Ask your stylist about deep conditioning before your coloring session.

How to Color From Dark to Blond Without Damage

by Tom Ryan

Going from dark hair to blond is a serious commitment, and no matter what, it’s going to do some damage to your hair -- that’s just the way the coloring process goes. That doesn’t mean that you have to end up with a heap of straw on top of your head, though. With the right care and a little professional help, you can go from beautiful brunette to just-as-beautiful blonde without doing serious damage.

Take It Slow

While you may be tempted to go from raven locks to platinum blond overnight, resist the urge -- going too light, too fast can wreak havoc on your ‘do. If you’re going more than two shades lighter, leave the do-it-yourself kits at the pharmacy and hit up a salon. You need to space out your treatments over several visits -- as many as three or so -- with plenty of recovery time in between. Otherwise, the chemicals will leave your hair entirely too damaged.

Avoid Harsh Products

The hair products you use on your natural dark tresses may be too harsh for your new blond look. Some hair products contain chemicals like ammonia and alcohol which have a drying effect that exacerbates the dryness created by the blond coloring. Check your labels and avoid anything with these chemicals, because they could push your already dry hair over the edge.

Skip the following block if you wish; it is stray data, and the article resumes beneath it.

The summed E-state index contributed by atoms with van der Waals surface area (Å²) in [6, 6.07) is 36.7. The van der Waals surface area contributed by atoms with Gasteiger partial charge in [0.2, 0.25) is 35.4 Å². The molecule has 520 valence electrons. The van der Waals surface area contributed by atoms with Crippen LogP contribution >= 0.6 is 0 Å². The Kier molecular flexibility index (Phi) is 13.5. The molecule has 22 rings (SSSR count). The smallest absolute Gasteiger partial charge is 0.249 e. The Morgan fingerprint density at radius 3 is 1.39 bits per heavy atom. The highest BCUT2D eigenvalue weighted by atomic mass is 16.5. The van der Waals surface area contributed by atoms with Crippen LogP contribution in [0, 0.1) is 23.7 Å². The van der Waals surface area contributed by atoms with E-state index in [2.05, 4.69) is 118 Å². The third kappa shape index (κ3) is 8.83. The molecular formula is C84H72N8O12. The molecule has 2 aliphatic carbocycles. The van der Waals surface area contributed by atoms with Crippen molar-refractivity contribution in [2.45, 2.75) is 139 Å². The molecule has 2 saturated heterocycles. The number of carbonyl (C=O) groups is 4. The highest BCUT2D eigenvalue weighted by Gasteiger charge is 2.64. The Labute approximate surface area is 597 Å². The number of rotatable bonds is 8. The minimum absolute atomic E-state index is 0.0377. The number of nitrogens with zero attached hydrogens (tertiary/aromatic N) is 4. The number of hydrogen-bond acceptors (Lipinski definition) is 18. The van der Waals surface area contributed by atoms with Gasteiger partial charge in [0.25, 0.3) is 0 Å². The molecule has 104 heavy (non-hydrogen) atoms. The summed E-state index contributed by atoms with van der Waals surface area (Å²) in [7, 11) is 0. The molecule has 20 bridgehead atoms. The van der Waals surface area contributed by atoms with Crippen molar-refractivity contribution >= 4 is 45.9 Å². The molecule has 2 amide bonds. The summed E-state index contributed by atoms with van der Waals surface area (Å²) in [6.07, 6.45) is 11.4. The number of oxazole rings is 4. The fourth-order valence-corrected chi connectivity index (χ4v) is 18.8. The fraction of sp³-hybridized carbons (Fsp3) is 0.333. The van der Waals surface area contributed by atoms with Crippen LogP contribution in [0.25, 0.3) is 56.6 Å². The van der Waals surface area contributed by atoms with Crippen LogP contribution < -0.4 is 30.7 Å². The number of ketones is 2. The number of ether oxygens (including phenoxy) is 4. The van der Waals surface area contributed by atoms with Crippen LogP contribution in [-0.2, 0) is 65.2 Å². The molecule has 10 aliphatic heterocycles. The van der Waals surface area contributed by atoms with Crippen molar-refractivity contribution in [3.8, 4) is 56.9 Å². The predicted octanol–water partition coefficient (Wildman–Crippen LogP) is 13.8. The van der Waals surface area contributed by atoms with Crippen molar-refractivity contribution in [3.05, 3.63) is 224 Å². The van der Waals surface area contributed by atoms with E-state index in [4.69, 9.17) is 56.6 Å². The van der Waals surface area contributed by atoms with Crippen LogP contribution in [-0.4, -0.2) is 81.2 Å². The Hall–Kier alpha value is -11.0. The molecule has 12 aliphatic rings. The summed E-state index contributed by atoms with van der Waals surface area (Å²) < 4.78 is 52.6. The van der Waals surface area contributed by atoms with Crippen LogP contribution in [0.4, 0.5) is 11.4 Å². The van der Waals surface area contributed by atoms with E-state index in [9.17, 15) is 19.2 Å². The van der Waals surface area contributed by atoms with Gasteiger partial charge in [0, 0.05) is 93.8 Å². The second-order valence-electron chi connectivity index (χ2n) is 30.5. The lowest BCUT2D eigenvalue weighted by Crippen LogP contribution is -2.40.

Moisturize, Moisturize, Moisturize

Dyeing your hair blond strips it of its moisture -- now you have to put some of the moisture back. Don’t skimp on at-home conditioning and moisturizing treatments, including a regular deep treatment. Ask your colorist about moisturizing your hair before coloring sessions, as well -- loading up on moisture a few days beforehand can make the coloring process less stressful for your hair.

Undergo Regular Maintenance

If you want to keep your blond color, you have to actively maintain it -- otherwise it can go brassy, grow out and reach the point where it has to be completely redone. An all-over dye job like that is strenuous for your hair, so instead of waiting until you need a coloring redo, maintain it. Use at-home toner to maintain your hair’s new color and set up regular appointments for treating your roots and doing touch-ups -- every four weeks or so should do it. This gives your colorist an opportunity to assess your hair’s health, recolor it and treat it to keep it moisturized and healthy.

About the Author

Tom Ryan is a freelance writer, editor and English tutor. He graduated from the University of Pittsburgh with a degree in English writing, and has also worked as an arts and entertainment reporter with "The Pitt News" and a public relations and advertising copywriter with the Carnegie Library of Pittsburgh.

Photo Credits

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